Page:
Federal agencies are mandated by Executive Order 12906 to use metadata standards endorsed by the Federal Geographic Data Committee (FGDC). An approved and widely used standard is the Content Standard for Digital Geospatial Metadata (CSDGM) and its biological extension called the Biological Data Profile. A transition to the International Organization for Standardization (ISO) series of standards (19115, 19115-2, 19139 etc) is currently occurring, the adoption of which is also endorsed by the FGDC. Both CSDGM and ISO require metadata to be formatted in Extensible Markup Language (.xml). For more information about XML, see the section entitled Advanced Users: Create, edit, and/or validate metadata records directly in XML.

FGDC CSDGM Standard Metadata Examples Arrow pointing down to indicate expanding text
FGDC CSDGM Standard Metadata Examples Arrow pointing down to indicate collasping text
Below are examples of metadata records that describe various information products from datasets to systems or collections. View the metadata record in its native XML code or with a stylesheet applied to the XML to be more human readable.
FGDC ISO Standard Metadata Example Arrow pointing down to indicate expanding text
FGDC ISO Standard Metadata Example Arrow pointing down to indicate collasping text
Below is an example of a metadata record in ISO 19115-2.
  • Alaska Data Integration Working Group (ADIwg) [XML] - Note this record is a general test record that contains only certain sections of the ISO standard.

2. Creating metadata records

Now that you have gathered content for your metadata record, you are ready to create the actual metadata file. The following free tools create and edit metadata:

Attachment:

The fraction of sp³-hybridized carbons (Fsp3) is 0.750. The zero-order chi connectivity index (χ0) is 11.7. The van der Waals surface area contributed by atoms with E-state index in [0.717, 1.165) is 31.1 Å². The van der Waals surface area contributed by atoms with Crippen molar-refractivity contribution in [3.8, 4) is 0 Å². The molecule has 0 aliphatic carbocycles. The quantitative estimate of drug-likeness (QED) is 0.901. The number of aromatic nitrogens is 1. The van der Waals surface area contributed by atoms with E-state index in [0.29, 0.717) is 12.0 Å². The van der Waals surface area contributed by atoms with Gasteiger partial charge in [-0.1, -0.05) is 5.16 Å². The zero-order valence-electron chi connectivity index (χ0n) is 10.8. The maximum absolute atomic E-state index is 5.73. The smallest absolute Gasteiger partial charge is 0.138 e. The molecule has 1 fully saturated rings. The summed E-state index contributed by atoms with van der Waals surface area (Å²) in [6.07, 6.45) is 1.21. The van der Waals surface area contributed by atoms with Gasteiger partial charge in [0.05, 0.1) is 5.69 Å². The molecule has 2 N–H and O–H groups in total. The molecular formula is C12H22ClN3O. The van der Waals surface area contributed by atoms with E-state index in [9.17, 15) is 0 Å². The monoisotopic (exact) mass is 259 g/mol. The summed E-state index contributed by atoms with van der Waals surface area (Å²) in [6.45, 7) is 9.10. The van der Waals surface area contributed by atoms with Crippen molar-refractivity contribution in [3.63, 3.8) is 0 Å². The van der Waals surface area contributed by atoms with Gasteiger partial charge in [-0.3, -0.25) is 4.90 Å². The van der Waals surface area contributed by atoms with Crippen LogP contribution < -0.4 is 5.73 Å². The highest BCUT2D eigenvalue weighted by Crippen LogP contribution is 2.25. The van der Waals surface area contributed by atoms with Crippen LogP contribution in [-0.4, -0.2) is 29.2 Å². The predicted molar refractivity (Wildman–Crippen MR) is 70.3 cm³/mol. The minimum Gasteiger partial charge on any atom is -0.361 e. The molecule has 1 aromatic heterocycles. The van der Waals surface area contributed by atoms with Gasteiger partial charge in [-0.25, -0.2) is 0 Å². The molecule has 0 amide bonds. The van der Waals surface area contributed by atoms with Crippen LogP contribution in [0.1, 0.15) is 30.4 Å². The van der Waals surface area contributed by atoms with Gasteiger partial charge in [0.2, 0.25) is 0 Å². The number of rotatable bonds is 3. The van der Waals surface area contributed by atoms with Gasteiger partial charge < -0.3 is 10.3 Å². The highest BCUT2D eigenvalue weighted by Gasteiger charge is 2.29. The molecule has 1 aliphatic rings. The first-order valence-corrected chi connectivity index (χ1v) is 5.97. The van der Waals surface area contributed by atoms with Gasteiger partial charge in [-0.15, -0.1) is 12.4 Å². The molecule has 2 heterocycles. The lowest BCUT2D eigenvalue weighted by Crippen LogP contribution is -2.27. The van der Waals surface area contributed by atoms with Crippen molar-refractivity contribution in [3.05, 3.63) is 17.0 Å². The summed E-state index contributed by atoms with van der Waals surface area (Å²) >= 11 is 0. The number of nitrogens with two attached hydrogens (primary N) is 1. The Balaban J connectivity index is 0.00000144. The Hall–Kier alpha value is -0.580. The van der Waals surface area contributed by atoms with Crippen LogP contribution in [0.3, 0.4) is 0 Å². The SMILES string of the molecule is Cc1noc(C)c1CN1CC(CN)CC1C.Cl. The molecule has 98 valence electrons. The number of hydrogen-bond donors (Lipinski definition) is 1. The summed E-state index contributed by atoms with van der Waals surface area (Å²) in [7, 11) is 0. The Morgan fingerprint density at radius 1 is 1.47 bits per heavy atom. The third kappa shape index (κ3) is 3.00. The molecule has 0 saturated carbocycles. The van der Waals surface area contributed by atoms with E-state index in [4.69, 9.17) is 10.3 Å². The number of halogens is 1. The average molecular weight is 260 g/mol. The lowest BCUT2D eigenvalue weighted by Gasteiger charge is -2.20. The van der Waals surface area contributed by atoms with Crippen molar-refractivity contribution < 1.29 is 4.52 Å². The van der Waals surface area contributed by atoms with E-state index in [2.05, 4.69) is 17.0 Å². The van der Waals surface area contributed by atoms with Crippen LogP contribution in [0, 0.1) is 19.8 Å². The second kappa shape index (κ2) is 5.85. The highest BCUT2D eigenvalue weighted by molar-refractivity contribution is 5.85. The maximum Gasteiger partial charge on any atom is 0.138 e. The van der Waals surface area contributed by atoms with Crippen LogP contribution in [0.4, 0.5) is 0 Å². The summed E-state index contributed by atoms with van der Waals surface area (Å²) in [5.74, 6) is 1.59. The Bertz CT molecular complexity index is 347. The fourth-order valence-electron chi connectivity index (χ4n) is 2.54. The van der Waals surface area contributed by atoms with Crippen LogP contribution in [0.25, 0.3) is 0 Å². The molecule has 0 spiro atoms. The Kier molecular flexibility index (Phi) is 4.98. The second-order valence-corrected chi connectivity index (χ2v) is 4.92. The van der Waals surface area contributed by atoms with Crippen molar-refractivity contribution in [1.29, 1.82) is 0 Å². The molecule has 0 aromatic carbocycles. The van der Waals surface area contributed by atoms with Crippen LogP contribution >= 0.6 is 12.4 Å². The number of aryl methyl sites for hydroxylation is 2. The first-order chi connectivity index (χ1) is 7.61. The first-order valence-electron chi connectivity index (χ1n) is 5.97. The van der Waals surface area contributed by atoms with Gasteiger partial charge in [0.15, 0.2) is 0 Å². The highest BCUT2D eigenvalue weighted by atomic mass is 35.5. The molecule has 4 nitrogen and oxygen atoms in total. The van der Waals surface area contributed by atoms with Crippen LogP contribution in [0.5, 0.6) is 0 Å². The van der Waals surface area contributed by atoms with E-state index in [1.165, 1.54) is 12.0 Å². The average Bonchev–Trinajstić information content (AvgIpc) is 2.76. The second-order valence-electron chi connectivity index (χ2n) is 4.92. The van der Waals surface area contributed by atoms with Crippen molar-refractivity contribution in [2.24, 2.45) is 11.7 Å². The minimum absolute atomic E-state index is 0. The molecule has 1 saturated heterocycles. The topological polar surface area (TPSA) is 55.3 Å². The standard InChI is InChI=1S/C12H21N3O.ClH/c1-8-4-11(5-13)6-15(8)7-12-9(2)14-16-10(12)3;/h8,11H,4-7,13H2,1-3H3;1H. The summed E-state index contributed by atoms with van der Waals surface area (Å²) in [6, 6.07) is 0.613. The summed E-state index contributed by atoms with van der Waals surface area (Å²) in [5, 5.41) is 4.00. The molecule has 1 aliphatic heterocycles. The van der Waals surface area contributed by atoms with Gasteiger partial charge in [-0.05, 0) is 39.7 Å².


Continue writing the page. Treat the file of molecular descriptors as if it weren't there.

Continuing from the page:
FGDC CSDGM Standard Metadata Tools Arrow pointing down to indicate expanding text
FGDC CSDGM Standard Metadata Tools Arrow pointing down to indicate collasping text
The tools are free, export FGDC-CSDGM in XML, and represent typical USGS workflows described in this website. For a wider selection of tools see the FGDC Metadata Tools.
  • USGS Online Metadata Editor (OME) - (free) An online metadata editor for creating FGDC CSDGM by answering questions about your data. Login to start new records or upload and edit existing ones. Save completed or ongoing records to the tool or directly to your desktop. Easy to use and best for biological and non-biological datasets. The tool is currently only available to USGS staff.
  • USGS Metadata Wizard - (free) An Easy-to-Use Tool for Creating FGDC-CSDGM Metadata for Geospatial Datasets in ESRI ArcGIS Desktop. The tool is a Python toolbox for ESRI ArcDesktop that ingests geospatial files and through a semi-automated workflow, creates and updates metadata records in ESRIís 10.x software. Best for geospatial data (e.g. raster, shapefiles) and tabular data (e.g. ESRI geodatabase or Database File). To use the tool with Excel spreadsheets (.xlsx) or Comma Separated Values (.csv) follow steps for Converting [PDF] before using the tool.
  • USGS TKME - (free) A USGS Windows platform tool that conforms to the FGDC-CSDGM which can be configured for Biological Data Profile and other extensions. The software program is closely aligned with Metadata Parser (MP), and is multi-lingual - it can be configured for French and Spanish.
  • USDA Metavist - (free) A desktop metadata editor for FGDC-CSDGM for Geospatial Metadata. Includes the Biological Data Profile (version 1.6 recommended). Produced and maintained by the USDA Forest Service.